America's most competitive jobs

2008-07-18 02:36:21 Forbes

Thirty years ago, when James Lubic attended "watching school," watch repair was still primarily a family business, typically passed on from father to son. But as technology improved, watches stopped breaking so frequently (and became much cheaper), so people often simply replaced a watch when needed.

Those were very bad developments for families in the watch repair business.

"Watchmaker fathers started telling their kids to go to college, because it became tough to make a living in the profession," says Lubic, a watch repairer since the 1970s and executive director of the American Watchmakers-Clockmakers Institute in Harrison, Ohio.

Obviously, watches still break and still need to get fixed. But not enough to necessitate many rookie watch repairers. According to data from the Bureau of Labor Statistics, there are fewer than 500 job openings in the field annually. That makes it one of the 10 most competitive jobs in America along with prosthodontists, wooden model makers, hunters and trappers, radio operators and astronomers.

To compile our list of America's most competitive jobs, we looked at projected annual average job openings from 2006 through 2016, as estimated by the Bureau of Labor Statistics. All the jobs on the list have fewer than 500 openings annually.

Some of the fields, like watch repair, are dying. Others, like astronomy, are just such niche professions that the need for new workers is minimal. The same goes for hunters and trappers, "wildlife conservators," as many in the field prefer to be called. Calling them hunters gives the wrong impression, says one professional.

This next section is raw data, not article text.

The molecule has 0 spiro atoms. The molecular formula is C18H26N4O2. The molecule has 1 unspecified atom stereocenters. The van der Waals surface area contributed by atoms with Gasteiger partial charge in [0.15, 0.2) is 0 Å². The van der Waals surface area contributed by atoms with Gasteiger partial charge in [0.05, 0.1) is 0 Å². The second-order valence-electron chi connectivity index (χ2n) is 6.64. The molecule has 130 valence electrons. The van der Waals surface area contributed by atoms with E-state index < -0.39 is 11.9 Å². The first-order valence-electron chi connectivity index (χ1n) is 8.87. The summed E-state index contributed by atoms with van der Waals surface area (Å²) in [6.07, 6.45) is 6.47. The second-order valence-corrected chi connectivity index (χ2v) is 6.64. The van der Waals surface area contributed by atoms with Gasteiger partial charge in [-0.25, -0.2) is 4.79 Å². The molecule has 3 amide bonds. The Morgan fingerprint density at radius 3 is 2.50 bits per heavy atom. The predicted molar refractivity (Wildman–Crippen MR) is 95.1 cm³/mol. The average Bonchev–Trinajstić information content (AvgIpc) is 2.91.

"Almost everyone in this office has a bachelor's degree in wildlife or fisheries conservation," says Kory McLellan, a wildlife conservator in the Vermont office of the United States Department of Agriculture's animal control unit. "It's not just, 'I grew up hunting and I'm going to get a job in this field.' Yes, we use trapping and forms of hunting as tools for what we do, but it's not all of what we do."

So what do they do? That depends on where they work. In Vermont, for instance, Canada geese tend to get sucked into airplane engines if they're not diverted away from airports. One method for controlling them is a propane-powered cannon--picture a large-scale firecracker--that emits an ear-shattering boom to scare the geese away. Less forceful methods include using Border Collies or hawks to scare them off.

Much of the work is seasonal, keeping the field of professionals small. That's why many of McLellan's former classmates didn't get jobs in the field. "Even more than ever, you need a master's degree to get a job out of school in this field," he says. "The pay isn't great. You don't get this job for the money. You get it because you enjoy it."

No one enjoys going to the prosthodontists. They're the dental specialists who make dentures, bridges and crowns. The need for them is greater than ever, says Gary Goldstein, professor of prosthodontics at New York University, because of the aging population that requires specialized dental treatment. But there aren't enough schools to train professionals, resulting in a shortage of prosthodontists.

Goldstein says the professional organization has petitioned the American Dental Association to build more schools, to no avail. The bottom line: Take really good care of your teeth.

(Tara Weiss,